However, Google’s Innovation Time Off couldn’t work without their supporting organisational culture. Originally, the program was designed to leave 20% of time 100% free, allowing employees to do whatever they like, even playing baby-foot for instance. Employees do play baby-foot, but they have rapidly made the program evolve into a “20% project” program. Employees are selected on their “wanna do” attitude, and Google’s culture is fostering a deep sense of duty towards the company. Google is a low hierarchy company, with many decisions taken by peer reviews or voting rather than top-down. This gives freedom to employees in their work and limits the risk of middle-management cutting promising projects too early. Their organization also has flexible boundaries, which allows them to connect people from different locations, teams and reporting lines to join efforts for new projects.
Now, Google is neither the only company nor the first one to have engaged in such a program. For instance, 3M started their Innovation Time Off program in 1948 already! It is called 15% Solution and works about the same as Google’s. It was originally not as formalized but room was given to employees to spend a certain amount of time just daydreaming or working with company infrastructure on projects of their own.
Authors Collins and Porras, authors of Built to Last, summarize their findings from 3M and provide five takeaways to drive Innovation at any business:
- “Give it a try–and quick!” – Essentially echoing on having a process to try out a lot of stuff, and keeping what really works. The key here is to do something. Keep on trying something new.
- “Accept that mistakes will be made.” – Learn from the mistakes quickly, and move on. Failures are part and parcel of what creates new innovation. Don’t repeat the same mistakes.
- “Take small steps.” – Experiment, but on a small scale. When something looks promising, go all out and seize the opportunity. This way one can do plenty of inexpensive experiments that create a funnel of would-be innovations.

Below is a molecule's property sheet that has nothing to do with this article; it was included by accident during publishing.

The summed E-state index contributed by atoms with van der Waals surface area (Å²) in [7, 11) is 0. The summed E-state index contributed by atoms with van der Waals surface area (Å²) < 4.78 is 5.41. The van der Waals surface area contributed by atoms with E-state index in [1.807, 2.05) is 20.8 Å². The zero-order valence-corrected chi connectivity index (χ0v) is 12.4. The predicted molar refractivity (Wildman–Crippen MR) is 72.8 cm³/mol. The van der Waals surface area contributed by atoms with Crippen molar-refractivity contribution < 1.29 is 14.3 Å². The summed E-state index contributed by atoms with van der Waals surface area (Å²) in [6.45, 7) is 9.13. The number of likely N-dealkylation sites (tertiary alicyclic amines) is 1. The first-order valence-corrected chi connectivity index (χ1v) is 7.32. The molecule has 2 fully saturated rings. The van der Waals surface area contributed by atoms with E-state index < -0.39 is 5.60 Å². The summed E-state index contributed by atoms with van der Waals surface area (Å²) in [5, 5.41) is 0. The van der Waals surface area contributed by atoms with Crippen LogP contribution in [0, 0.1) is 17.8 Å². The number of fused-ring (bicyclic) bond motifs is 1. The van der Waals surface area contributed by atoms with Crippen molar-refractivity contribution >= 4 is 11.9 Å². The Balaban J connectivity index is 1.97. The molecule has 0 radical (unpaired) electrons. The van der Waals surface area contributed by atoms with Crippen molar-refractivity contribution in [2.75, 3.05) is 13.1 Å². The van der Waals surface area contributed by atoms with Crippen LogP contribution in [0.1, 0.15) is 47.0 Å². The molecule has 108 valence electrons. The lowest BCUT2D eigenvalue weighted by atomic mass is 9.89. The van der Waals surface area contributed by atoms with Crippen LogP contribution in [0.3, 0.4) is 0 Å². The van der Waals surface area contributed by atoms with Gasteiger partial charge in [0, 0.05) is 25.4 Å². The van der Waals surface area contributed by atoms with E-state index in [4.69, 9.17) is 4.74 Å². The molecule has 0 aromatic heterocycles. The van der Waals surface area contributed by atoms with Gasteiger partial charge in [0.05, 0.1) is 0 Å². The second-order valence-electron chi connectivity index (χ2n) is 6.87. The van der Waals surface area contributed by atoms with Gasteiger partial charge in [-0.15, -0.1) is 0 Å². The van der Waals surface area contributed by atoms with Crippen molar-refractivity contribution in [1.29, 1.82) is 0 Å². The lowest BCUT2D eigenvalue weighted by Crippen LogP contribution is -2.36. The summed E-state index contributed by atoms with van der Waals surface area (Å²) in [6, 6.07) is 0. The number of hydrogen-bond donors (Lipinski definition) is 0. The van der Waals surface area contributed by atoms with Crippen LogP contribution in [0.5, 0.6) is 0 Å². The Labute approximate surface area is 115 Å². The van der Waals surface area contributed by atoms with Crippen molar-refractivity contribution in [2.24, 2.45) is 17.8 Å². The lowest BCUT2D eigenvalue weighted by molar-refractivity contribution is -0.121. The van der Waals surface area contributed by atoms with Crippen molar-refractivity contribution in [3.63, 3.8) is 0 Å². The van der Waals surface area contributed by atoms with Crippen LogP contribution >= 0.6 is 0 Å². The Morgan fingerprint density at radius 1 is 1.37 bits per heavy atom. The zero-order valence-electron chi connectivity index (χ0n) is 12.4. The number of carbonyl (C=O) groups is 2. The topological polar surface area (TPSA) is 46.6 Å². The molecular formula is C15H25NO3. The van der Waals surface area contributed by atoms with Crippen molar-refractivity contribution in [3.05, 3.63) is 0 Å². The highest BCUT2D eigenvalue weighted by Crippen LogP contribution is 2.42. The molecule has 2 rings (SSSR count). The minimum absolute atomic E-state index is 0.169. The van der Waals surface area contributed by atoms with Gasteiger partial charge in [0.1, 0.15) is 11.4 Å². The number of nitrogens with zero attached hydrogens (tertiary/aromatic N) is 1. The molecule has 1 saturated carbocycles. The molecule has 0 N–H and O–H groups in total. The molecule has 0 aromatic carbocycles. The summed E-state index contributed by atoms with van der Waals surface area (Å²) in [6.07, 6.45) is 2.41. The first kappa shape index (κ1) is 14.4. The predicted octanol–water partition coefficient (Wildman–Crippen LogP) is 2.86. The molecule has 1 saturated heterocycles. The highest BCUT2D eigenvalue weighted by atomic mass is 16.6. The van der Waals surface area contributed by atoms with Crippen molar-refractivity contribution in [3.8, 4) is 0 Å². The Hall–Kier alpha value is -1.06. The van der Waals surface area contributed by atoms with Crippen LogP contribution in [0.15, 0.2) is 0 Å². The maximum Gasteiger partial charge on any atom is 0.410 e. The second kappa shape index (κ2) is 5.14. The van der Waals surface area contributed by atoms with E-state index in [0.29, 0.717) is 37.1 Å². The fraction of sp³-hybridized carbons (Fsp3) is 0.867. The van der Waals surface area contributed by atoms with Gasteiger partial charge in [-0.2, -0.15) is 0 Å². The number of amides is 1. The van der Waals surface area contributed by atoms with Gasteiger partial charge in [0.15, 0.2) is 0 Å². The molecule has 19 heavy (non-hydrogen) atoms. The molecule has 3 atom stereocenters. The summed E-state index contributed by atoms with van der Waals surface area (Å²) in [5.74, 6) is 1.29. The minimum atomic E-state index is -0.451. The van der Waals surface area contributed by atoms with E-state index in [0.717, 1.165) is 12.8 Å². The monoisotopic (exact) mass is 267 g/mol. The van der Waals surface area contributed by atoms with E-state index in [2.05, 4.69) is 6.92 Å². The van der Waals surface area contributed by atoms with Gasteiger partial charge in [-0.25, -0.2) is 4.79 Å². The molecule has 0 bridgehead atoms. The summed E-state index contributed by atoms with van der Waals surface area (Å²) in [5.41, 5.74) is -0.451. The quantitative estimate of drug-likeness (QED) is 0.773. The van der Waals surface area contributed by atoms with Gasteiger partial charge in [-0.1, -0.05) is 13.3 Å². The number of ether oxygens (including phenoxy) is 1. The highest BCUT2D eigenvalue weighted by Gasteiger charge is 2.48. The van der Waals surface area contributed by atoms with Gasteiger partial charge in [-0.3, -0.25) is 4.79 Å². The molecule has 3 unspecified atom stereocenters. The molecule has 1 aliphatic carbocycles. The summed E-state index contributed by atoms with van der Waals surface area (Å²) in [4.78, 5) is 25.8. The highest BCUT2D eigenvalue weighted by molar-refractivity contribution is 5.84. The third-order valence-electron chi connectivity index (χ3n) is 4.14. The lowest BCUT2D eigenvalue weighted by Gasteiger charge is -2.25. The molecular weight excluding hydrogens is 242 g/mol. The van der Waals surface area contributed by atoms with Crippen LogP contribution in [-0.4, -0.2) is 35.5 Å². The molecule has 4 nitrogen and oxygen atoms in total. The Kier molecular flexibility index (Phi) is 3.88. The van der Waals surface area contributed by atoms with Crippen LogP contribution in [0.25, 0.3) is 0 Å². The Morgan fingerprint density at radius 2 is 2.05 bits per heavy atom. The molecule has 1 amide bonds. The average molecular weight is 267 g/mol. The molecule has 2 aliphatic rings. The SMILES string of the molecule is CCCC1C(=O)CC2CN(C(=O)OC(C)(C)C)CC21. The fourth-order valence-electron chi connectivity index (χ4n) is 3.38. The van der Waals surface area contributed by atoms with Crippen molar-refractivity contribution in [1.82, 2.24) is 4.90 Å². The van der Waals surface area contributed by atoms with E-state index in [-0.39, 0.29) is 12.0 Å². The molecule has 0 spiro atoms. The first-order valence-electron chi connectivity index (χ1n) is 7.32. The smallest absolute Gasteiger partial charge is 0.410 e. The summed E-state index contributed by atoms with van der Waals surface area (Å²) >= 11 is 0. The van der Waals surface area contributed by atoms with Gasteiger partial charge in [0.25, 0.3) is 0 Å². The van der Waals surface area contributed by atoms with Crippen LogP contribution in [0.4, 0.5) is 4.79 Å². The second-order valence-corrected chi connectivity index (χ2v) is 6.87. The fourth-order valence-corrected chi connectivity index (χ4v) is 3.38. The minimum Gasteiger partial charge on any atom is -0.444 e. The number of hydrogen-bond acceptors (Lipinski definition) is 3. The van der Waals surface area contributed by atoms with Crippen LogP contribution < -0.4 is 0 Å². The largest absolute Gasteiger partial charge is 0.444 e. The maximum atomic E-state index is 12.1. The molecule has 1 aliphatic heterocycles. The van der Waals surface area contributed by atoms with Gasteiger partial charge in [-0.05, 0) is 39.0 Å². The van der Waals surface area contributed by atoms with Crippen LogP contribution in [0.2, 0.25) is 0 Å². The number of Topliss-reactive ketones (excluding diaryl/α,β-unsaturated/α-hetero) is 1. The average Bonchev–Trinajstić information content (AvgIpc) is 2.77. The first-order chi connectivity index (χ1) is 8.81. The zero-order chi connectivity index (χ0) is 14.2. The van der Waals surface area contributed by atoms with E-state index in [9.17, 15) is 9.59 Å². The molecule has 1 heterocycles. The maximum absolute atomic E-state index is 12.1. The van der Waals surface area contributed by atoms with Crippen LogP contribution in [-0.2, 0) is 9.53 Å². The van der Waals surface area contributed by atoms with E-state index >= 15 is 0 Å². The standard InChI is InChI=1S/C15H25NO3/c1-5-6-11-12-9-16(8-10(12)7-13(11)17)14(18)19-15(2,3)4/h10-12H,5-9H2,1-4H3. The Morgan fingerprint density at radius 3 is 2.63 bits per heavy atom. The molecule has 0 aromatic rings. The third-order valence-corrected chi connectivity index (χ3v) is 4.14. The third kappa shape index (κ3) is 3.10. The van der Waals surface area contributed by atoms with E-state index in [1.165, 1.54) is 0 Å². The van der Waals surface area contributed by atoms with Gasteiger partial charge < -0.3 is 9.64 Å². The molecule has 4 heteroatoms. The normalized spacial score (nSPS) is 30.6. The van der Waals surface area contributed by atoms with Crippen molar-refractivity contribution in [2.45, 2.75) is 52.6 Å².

- “Give people the room they need.” – Without entrepreneurship, there is no experiment. Without experiment there is no success or failure. People need some time, incentives, job security and room to experiment.
- “Mechanisms – build that ticking clock!” – How do you harness creativity and build innovation? It cannot happen simply by chance. Companies need to create practices and tangible mechanisms to experiment, try out new ideas and innovate.
Companies like P&G also enable employees to work on small personal projects. Yearly discussions on work plans offer a way to find a good balance between operational work and personal projects based on employees’ interest.
Finally, this practice is not limited to big corporations. Small companies or independents can also adopt this approach. It is a question of discipline and openness. Discipline to get out of the daily routine to “day-dream” like at 3M. Openness because new ideas come by randomness. I was personally amazed how time spent in a co-working space in Geneva (http://la-muse.ch/) has enabled me to make unexpected connections, leading to new directions and new services for my company.